Thursday, August 29, 2013

Book Review: "The Book Thief"

This book has recently risen in popularity. It was written in 2005, but a movie of it is set to come out toward the end of the year. After reading the book, I am super excited to see it on screen.

This book was also on my Goodreads, but I first heard about it through several different blogs I follow. Apparently all the bloggers are reading it. So I got on the bandwagon, and for once I am so glad I did!

Find it on Amazon here

The Book Thief is about a young German girl named Liesel Meminger, who is coming of age just as the world is being thrown into the second world war. She is sent to live with a family called the Hubermanns, because her own mother is unable to take care of her.

After dealing with the hardship of losing her first family, Liesel becomes strongly attached to her second family, especially to her new "Papa," Hans Hubermann. She meets new friends and learns to read at her new school. She becomes addicted to words and books. She also becomes a serial book thief. 

One reason the story is remarkable is that the narrator is Death. Death, however, does not satisfy our preconceived idea of a grim reaper with a scythe and skeleton's head. Instead, Death is darkly funny, plainly blunt, and even very sorry for the souls he has to take home. Because, he knows how the story ends, sometimes he gives the end of a situation first and then goes back to work up to it, which can be a little confusing. At the beginning, Death lists the three times he "ran into" Liesel Meminger, and then uses the rest of the narrative to fill in the blanks of the story. So at first the three instances are fragmented situations that don't make sense. Then, after we've gotten to know Liesel and her life, the three times she "runs into" Death fit well into the storyline.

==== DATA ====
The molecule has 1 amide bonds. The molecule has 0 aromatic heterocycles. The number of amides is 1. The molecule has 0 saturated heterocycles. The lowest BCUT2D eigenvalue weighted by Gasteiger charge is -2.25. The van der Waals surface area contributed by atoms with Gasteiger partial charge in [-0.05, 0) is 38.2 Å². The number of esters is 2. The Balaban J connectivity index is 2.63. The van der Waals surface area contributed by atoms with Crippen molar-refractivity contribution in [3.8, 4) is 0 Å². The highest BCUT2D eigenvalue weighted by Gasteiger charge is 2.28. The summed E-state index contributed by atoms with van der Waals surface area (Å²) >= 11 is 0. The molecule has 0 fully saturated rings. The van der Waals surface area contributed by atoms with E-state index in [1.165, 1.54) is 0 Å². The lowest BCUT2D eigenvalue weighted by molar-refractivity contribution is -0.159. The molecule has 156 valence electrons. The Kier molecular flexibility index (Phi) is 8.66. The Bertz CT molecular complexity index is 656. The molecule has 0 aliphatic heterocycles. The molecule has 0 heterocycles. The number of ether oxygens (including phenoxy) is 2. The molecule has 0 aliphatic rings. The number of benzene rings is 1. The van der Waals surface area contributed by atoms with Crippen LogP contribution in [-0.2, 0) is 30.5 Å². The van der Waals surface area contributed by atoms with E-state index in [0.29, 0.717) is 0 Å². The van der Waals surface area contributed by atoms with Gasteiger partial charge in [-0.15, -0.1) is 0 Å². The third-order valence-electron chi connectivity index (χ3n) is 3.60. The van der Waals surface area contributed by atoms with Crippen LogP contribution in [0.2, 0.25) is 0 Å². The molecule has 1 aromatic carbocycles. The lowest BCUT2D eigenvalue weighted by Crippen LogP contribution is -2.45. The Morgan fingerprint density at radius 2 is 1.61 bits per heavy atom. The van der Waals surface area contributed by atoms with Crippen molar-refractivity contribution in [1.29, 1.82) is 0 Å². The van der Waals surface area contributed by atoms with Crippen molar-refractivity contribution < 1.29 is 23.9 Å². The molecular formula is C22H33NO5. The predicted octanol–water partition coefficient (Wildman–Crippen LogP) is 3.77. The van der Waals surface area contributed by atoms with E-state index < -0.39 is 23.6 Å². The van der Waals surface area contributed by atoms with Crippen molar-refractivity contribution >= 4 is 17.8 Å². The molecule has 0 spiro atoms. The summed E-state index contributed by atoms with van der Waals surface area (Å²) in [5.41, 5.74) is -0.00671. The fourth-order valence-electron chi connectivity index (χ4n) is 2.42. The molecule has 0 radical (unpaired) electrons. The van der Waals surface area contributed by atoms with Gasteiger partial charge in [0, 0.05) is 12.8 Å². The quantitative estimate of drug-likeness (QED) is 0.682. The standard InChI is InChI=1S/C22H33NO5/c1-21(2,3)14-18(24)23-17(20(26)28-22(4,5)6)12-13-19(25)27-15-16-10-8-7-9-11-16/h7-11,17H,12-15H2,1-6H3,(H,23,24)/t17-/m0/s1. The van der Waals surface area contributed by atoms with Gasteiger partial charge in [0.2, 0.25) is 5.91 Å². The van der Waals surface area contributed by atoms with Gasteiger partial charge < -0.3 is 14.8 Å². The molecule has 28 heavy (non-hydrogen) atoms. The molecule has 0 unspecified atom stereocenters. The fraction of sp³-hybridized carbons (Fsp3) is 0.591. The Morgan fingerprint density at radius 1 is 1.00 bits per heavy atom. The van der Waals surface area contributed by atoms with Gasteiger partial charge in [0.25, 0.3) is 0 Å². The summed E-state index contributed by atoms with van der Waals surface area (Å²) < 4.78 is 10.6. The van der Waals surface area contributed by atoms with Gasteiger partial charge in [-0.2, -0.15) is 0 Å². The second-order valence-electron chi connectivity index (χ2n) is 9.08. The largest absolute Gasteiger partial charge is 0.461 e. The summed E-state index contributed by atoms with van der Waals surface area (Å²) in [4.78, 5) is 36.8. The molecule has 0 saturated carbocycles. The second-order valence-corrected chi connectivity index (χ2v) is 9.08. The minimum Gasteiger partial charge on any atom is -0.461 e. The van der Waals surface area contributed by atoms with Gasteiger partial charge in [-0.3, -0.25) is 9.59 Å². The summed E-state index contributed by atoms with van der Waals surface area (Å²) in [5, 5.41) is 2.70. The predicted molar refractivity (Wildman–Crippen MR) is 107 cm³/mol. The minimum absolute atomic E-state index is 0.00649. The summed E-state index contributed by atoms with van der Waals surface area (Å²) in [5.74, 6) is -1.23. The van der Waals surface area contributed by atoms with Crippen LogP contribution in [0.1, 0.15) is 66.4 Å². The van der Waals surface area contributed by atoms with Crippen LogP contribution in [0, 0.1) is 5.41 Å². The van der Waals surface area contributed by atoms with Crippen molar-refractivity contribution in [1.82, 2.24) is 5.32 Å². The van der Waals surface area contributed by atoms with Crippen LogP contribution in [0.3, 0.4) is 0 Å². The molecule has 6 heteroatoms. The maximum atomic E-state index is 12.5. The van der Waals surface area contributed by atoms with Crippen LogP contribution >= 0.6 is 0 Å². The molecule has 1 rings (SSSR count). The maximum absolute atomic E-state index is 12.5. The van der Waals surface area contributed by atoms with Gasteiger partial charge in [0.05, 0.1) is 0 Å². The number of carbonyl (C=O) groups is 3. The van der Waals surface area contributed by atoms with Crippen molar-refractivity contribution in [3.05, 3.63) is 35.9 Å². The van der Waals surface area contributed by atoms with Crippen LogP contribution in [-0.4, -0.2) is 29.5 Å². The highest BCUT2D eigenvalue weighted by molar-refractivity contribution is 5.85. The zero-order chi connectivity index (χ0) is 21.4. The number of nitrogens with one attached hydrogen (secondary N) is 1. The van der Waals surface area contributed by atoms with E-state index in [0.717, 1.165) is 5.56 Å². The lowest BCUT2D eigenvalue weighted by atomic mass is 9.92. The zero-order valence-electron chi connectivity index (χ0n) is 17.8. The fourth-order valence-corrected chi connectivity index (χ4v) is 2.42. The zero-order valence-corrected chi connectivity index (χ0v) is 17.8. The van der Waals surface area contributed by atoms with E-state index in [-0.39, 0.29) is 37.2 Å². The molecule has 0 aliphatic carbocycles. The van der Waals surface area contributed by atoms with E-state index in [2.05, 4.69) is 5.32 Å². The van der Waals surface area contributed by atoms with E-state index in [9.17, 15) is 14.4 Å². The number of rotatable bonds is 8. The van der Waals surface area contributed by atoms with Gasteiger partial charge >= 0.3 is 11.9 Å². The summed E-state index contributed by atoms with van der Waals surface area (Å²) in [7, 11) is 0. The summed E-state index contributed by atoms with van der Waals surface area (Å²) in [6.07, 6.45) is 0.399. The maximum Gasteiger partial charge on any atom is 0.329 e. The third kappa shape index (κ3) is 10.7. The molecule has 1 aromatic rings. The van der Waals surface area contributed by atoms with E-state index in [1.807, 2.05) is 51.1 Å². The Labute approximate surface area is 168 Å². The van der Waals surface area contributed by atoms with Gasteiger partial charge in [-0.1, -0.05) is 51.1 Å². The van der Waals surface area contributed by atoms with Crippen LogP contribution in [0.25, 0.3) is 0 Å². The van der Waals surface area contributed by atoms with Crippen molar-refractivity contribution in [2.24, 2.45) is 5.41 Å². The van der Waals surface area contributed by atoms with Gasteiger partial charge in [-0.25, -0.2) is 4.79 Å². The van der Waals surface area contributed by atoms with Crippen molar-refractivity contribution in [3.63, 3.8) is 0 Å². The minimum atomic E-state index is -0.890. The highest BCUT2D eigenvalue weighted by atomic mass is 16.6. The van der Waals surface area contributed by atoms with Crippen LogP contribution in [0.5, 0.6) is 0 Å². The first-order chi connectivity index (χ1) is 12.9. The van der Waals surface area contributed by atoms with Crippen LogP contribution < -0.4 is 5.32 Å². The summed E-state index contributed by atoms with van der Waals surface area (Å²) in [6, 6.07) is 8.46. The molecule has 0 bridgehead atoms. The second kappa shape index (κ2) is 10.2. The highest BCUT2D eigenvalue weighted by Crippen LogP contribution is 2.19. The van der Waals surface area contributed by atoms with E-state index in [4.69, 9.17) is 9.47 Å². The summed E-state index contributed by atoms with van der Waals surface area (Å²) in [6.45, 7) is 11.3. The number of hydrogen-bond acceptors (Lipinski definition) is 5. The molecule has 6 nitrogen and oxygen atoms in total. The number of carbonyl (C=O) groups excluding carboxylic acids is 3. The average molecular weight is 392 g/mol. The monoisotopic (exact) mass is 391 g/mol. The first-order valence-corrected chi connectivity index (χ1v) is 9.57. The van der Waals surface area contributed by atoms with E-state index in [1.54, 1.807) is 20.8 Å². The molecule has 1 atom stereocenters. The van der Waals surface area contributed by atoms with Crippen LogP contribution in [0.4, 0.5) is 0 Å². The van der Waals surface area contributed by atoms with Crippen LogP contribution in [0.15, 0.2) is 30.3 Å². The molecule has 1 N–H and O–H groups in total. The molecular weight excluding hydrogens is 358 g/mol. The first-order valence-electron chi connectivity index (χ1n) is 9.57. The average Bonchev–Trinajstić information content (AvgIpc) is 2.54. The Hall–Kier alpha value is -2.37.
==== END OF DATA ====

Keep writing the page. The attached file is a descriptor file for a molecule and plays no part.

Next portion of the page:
This novel is amazing. I love historical fiction, and this book deals with a time I've always been doubly revolted and fascinated by: the World War II and Holocaust era. When we read stories or even non-fiction from that time, we don't usually get a glimpse of what it was like to be a German child in that time. Looking into Liesel's life is fascinating. She attends the Hitler Youth meetings, but at the same time she shows sympathy for the Jews that she meets. This book deals very much with the pull a person feels between a society going one way and convictions going the other.

So in conclusion, please read this book! Read it twice! It is vivid and gripping. You will laugh and you will cry. And hopefully you will come away from it with a great hunger for the power of words... just like the Book Thief.

Hanneli

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